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State v. Armitage

Court of Criminal Appeals of Tennessee, Knoxville

December 10, 2014


Assigned on Briefs August 19, 2014

Appeal from the Criminal Court for Knox County No. 84503 Steven Sword, Judge

Keith Lowe, Knoxville, Tennessee, for the appellant, David Patrick Armitage.

Robert E. Cooper, Jr., Attorney General and Reporter; Clarence E. Lutz, Senior Counsel; Charme Allen, District Attorney General; and Kevin Allen, Assistant District Attorney General, for the appellee, State of Tennessee.

John Everett Williams, J., delivered the opinion of the Court, in which Camille R. McMullen, J., and David A. Patterson, Sp. J., joined.



Procedural History

The defendant's conviction in this case is based upon his involvement in the aggravated robbery of Rainbow Rentals Video. The defendant and co-defendant, Jackie Ellis, entered the store wearing masks close to closing time. They pointed guns at Scott Curry, the store clerk, and demanded money from the cash register and the safe. Mr. Curry told the men that there was no safe in the store, but they did get a small amount of cash from the cash register. After threatening Mr. Curry's life, the two men exited the video store.

Once the two were gone, Mr. Curry called the police. He gave them descriptions of the perpetrators, but Mr. Curry could not identify any suspects by name. After Mr. Ellis was arrested on separate robbery charges a few weeks later, the defendant was developed as a possible suspect in this robbery. Both were indicted in 2006, and Mr. Ellis elected to plead guilty and testify against the defendant. However, the defendant chose to leave the state, was subsequently arrested on separate charges, and remained in a Georgia prison until his 2013 trial.

The first witness called at the trial was the victim, Mr. Curry. He testified that in September 2005, he was an employee of Rainbow Rentals Video where he worked the night shift. Mr. Curry also noted that the defendant was a customer of the adult video store.

Mr. Curry testified that he was working on the evening of September 14, 2005, and that, close to closing time, he received a phone call asking what time the store closed. The number was preserved on caller ID and later traced to Ms. Andrea Floyd.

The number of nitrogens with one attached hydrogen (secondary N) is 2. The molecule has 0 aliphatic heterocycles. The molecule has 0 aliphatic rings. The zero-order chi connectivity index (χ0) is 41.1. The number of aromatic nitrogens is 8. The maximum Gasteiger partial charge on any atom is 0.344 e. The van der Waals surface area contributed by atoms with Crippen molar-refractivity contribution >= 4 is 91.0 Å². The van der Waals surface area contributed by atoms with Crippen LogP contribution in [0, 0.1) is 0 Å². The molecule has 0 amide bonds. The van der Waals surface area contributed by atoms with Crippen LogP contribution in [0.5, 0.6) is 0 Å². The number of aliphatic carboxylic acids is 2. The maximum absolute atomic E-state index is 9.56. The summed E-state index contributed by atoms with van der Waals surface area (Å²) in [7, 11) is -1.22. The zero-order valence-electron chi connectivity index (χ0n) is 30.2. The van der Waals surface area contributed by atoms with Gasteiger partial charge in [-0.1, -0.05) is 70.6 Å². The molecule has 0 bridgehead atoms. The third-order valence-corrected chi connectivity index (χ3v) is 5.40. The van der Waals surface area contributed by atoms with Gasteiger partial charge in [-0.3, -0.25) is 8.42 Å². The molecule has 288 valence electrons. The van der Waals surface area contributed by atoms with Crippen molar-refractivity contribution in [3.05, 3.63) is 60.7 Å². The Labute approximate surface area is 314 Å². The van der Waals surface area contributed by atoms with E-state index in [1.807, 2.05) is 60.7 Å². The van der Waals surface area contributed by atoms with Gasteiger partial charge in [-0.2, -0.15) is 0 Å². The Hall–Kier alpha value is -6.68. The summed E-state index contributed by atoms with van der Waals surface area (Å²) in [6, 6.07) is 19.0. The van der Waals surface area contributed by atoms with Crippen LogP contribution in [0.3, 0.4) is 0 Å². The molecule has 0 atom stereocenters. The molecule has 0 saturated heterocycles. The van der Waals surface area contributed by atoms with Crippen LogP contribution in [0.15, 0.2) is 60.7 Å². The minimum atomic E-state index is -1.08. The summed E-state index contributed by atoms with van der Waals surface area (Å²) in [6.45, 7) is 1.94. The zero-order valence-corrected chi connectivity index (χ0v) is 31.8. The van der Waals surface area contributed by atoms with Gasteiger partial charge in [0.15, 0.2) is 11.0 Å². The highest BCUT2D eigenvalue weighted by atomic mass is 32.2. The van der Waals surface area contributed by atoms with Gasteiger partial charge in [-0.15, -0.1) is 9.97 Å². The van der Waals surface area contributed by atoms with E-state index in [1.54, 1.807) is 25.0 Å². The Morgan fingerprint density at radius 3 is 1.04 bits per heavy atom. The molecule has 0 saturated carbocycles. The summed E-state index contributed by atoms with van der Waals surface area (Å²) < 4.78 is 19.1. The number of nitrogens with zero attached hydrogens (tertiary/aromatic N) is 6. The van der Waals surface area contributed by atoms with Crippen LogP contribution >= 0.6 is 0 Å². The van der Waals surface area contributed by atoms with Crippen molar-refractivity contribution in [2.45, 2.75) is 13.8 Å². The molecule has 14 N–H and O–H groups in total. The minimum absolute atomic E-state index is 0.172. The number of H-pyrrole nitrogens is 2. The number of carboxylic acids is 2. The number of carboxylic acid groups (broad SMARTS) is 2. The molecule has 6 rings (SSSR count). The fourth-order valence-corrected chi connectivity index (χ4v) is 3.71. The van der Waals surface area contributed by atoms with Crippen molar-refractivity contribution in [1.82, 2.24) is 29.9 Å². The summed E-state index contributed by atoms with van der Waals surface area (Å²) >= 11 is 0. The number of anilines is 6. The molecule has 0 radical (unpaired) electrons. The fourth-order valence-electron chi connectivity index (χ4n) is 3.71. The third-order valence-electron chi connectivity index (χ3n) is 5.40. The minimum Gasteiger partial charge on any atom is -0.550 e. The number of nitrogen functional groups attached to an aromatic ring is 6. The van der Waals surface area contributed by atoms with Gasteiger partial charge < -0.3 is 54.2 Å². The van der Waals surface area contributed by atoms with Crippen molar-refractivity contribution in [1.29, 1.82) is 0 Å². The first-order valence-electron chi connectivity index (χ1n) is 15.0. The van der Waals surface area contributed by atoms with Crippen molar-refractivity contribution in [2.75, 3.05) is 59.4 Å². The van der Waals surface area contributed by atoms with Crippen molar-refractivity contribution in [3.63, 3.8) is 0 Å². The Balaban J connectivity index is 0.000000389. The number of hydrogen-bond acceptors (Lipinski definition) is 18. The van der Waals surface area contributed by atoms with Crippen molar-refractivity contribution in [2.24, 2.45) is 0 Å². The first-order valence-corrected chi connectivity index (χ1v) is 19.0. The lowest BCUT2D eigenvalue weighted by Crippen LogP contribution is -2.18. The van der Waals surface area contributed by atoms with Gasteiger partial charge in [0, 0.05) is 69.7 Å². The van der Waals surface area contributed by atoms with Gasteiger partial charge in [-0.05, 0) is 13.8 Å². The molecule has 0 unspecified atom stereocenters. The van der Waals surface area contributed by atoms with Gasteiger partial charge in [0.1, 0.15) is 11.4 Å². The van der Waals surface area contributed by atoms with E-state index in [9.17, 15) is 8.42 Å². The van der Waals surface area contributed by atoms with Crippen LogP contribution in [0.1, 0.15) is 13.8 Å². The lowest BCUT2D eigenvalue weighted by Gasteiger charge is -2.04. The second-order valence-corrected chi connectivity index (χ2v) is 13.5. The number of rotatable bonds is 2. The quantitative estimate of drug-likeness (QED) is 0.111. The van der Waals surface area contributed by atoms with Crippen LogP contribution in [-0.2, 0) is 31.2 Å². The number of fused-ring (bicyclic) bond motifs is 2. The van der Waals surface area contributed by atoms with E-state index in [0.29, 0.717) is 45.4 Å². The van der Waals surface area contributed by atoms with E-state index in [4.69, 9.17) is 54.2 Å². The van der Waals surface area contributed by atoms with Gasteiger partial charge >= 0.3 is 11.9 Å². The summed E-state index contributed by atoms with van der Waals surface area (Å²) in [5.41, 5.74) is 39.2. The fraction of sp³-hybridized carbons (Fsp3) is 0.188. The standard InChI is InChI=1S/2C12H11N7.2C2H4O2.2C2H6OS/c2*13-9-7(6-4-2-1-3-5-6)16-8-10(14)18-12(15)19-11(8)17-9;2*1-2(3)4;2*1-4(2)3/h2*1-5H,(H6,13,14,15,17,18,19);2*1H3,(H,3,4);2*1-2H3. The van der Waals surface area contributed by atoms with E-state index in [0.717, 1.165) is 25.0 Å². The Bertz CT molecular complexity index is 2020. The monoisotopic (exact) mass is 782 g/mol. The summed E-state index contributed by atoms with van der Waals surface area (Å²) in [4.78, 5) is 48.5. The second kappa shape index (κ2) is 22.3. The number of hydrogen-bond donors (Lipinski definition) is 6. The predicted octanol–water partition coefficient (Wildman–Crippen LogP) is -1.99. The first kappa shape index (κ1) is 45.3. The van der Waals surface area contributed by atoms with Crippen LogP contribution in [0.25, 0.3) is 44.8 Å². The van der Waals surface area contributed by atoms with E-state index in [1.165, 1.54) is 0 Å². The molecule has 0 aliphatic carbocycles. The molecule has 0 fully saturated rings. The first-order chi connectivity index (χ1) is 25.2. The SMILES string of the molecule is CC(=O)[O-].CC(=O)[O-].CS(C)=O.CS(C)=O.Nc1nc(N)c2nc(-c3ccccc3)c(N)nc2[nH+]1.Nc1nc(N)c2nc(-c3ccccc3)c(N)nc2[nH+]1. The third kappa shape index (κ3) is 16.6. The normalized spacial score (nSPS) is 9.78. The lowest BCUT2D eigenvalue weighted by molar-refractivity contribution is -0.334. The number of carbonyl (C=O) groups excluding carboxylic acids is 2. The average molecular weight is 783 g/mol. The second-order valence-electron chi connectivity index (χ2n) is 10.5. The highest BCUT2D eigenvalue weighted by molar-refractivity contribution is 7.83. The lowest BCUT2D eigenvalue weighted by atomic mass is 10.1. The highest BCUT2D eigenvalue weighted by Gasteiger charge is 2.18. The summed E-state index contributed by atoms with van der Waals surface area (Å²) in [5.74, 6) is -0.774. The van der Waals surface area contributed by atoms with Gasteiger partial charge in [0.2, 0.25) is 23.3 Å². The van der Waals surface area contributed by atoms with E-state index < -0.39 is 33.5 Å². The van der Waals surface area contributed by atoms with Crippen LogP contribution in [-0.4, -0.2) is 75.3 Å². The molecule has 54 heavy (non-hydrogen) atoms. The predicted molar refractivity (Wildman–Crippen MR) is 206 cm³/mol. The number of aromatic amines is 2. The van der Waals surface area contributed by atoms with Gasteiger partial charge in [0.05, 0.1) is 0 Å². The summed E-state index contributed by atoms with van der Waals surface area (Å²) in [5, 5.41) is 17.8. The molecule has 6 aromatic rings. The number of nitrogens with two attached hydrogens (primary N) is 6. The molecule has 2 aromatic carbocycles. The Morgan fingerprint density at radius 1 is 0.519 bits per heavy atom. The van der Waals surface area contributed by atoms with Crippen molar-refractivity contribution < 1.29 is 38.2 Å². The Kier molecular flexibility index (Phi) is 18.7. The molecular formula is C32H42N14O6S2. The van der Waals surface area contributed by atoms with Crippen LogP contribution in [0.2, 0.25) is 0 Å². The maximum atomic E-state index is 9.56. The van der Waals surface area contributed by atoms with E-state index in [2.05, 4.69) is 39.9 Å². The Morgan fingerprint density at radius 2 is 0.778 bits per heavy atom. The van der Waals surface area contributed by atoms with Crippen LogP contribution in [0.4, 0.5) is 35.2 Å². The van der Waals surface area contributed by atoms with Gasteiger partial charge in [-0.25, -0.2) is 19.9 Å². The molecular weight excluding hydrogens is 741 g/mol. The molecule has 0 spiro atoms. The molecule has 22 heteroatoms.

Mr. Curry stated that he was standing behind the counter when he noticed a silver BMW with "LED" lights enter the parking lot of the video store. He observed two masked men, one Caucasian and one African American, enter the store with guns pointed at him. Mr. Curry testified that the pair demanded money, asked where the safe was located, and forced Mr. Curry to open the cash register drawer. After obtaining between thirty and forty dollars, the men left the building.

After the intruders exited, Mr. Curry called police and reported the crime. On that evening, he did not mention the defendant to the police as a possible suspect in the crime. Moreover, he did not specifically state to police that the car was a BMW, although he did mention the LED lights. Some time later, after speaking with Investigator Charles Lee and viewing a photo line-up, Mr. Curry was able to identity the defendant as the Caucasian perpetrator. At trial, Mr. Curry also identified the defendant as one of the robbers.

Defense counsel for the defendant subjected Mr. Curry to rigorous cross-examination. In addition to the fact that he had not identified the defendant by name prior to the line-up or designated the car as a BMW, Mr. Curry also acknowledged that he had given height approximations of the perpetrators which might be inaccurate. However, Mr. Curry maintained that it was when he was shown the photo identification line-up that it "clicked" with him that the defendant was one of the perpetrators. He testified that he based the identification of the defendant upon the lesions which were on his face at the time; however, he acknowledged that the perpetrators were masked and that he was unable to see the lesions during the robbery. Mr. Curry denied that he was informed that the defendant's fingerprints were found at the scene. However, he did admit that it was possible that he told a defense investigator that he had been informed of that and based his identification on that fact.

The next witness called was Andrea Floyd, the girlfriend of co-defendant Ellis at the time of the robbery. She testified that the defendant and co-defendant Ellis were spending a lot of time "hanging out" during the fall of 2005. She explained that she did not like the situation because she believed that co-defendant Ellis was cheating on her when he was with the defendant. She verified that the defendant drove a silver BMW. She further acknowledged that sometime in early September of that year, she and co-defendant ...

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